Broad global equity indices were marginally negative through April, although notably it was a good month for Emerging Markets and in particular Chinese equities, which have now risen almost 40% year to date. US equities were once again the laggard, whereas UK equities were a relatively strong performer. Across fixed income markets, core sovereign bonds were weak, whilst high yield bonds performed well in the face of rising yields. In commodity markets, oil rallied strongly in response to evidence of peaking US production.
- Major developed market Central banks have added over US$7 trillion in liquidity since 2007, and asset prices remain dependent upon these Central bank policies. Equity market volatility post the end of QE in the US highlights the relationship between monetary stimulus and equity market performance, and expectations are now focused on the ECB’s and BoJ’s money printing programmes to sustain liquidity flows.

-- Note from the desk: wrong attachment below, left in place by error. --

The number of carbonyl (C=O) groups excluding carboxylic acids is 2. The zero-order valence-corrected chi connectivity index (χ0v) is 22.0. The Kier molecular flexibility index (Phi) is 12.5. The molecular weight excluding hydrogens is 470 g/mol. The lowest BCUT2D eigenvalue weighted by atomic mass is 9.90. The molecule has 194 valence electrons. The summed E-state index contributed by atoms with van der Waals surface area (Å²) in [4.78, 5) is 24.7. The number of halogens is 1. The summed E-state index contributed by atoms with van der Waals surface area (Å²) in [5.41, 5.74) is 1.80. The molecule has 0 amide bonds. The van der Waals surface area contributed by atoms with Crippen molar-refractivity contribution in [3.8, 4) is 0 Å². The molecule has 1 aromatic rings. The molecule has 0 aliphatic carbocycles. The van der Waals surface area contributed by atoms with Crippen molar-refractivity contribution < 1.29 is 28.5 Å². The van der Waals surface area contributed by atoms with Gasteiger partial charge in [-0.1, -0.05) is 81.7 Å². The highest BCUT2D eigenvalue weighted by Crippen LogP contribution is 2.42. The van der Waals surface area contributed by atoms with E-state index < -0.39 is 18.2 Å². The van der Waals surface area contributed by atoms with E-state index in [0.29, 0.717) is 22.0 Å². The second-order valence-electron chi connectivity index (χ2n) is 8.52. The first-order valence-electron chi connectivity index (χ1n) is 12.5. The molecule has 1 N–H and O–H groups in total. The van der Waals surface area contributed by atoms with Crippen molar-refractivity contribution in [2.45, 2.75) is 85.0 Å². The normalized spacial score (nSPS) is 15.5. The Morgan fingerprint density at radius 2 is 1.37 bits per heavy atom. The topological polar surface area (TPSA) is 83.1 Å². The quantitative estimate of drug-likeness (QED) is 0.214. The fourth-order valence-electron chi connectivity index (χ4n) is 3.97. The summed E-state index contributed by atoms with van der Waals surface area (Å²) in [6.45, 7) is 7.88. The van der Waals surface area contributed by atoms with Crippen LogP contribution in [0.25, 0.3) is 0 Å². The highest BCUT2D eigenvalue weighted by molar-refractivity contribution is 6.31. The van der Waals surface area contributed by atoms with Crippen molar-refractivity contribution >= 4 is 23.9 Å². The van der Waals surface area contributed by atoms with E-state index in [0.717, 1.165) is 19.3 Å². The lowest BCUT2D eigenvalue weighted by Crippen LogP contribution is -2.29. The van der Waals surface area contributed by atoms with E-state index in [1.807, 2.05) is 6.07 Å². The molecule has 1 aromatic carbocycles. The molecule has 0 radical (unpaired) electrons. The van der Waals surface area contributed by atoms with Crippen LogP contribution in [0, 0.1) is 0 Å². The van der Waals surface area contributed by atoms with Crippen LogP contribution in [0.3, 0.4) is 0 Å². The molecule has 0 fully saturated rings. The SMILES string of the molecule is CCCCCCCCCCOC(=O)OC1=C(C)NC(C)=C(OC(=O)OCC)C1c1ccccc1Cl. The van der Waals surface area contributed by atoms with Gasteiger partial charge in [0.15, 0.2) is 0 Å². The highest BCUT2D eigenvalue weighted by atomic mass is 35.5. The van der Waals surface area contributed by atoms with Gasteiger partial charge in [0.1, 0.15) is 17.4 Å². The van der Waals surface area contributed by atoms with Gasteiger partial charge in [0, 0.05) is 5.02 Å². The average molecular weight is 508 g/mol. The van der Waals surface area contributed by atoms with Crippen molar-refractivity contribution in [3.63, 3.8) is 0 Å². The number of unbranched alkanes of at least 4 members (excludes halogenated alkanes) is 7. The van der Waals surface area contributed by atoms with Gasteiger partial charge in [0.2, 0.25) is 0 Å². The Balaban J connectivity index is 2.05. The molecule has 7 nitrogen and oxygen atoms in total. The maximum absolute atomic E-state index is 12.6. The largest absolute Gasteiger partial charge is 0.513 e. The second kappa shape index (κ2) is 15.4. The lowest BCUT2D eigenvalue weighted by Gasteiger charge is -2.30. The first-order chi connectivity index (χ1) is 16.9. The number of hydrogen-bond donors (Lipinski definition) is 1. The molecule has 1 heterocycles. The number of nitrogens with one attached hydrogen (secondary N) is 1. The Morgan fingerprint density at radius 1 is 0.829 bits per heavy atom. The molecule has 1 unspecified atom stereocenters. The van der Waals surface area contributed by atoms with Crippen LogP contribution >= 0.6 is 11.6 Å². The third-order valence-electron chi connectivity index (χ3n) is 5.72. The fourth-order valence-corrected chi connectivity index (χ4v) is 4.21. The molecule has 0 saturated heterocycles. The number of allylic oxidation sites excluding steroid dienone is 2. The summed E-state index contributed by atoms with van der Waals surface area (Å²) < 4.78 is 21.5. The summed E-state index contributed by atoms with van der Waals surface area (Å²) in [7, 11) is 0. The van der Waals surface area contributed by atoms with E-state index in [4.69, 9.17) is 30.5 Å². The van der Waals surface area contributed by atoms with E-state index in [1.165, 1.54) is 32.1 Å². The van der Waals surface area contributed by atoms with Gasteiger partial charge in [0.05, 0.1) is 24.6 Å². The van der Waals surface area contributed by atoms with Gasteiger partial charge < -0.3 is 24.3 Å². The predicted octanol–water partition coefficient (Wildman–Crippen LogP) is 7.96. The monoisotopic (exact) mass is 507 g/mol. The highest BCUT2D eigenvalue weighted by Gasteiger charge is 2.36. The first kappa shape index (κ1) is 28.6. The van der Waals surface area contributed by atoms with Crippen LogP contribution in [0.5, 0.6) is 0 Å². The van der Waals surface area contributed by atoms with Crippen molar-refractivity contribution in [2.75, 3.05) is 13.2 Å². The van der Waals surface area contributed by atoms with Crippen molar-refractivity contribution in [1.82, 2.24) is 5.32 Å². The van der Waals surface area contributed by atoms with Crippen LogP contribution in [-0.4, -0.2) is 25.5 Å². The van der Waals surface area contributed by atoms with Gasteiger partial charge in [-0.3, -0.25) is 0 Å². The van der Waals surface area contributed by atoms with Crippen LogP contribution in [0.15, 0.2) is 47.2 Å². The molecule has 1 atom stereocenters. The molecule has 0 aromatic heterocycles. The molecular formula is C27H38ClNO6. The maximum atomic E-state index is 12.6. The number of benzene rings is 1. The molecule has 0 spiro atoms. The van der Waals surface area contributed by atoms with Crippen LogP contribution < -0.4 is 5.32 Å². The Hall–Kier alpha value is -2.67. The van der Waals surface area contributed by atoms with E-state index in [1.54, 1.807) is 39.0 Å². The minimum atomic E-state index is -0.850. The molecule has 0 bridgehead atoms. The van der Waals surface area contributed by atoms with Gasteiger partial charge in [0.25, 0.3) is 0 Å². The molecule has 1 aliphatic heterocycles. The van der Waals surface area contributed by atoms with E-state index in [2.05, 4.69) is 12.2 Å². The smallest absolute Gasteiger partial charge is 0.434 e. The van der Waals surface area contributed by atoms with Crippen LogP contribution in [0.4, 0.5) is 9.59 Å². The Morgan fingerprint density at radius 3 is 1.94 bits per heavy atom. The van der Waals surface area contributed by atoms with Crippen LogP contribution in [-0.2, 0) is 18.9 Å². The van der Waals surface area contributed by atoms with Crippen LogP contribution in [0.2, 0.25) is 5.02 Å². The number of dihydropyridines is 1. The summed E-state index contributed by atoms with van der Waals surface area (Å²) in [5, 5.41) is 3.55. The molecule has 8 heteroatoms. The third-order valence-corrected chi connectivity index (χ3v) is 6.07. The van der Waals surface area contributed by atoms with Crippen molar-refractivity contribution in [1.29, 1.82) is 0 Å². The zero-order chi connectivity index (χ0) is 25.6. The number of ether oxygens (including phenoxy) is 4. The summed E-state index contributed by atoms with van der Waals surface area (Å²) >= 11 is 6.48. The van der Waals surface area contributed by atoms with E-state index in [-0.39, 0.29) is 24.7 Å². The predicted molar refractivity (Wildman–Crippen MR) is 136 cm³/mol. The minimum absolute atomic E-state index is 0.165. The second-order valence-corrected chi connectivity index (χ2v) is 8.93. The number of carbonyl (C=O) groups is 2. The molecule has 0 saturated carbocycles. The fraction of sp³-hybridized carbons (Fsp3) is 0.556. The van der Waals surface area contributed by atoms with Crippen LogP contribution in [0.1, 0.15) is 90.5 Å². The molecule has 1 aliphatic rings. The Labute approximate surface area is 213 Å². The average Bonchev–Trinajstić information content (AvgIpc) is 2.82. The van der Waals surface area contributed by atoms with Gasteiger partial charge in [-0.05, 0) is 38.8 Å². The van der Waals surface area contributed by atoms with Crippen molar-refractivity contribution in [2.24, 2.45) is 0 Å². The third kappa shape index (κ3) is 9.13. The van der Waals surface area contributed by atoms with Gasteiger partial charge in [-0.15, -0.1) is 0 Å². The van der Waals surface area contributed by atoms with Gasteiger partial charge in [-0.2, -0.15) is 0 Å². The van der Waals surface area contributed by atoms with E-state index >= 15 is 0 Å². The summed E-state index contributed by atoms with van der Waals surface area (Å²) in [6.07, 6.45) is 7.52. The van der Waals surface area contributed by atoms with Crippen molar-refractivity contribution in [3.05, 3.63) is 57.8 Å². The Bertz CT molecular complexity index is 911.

- With the Bank of Japan and now Europe pursuing more accommodative monetary policy whilst the US and UK are contemplating tightening, policy differentiation is likely to be the key determinant of investment returns going forward.
- Chinese stimulus may support equities but will ultimately be futile unless accompanied by real reform. The Chinese authorities continue to misallocate capital, creating a disjointed and increasingly unstable economy.
- There were no changes in the primary or secondary asset allocations from the April asset allocation committee meeting.
This article was previously published on Tilney prior to the launch of Evelyn Partners.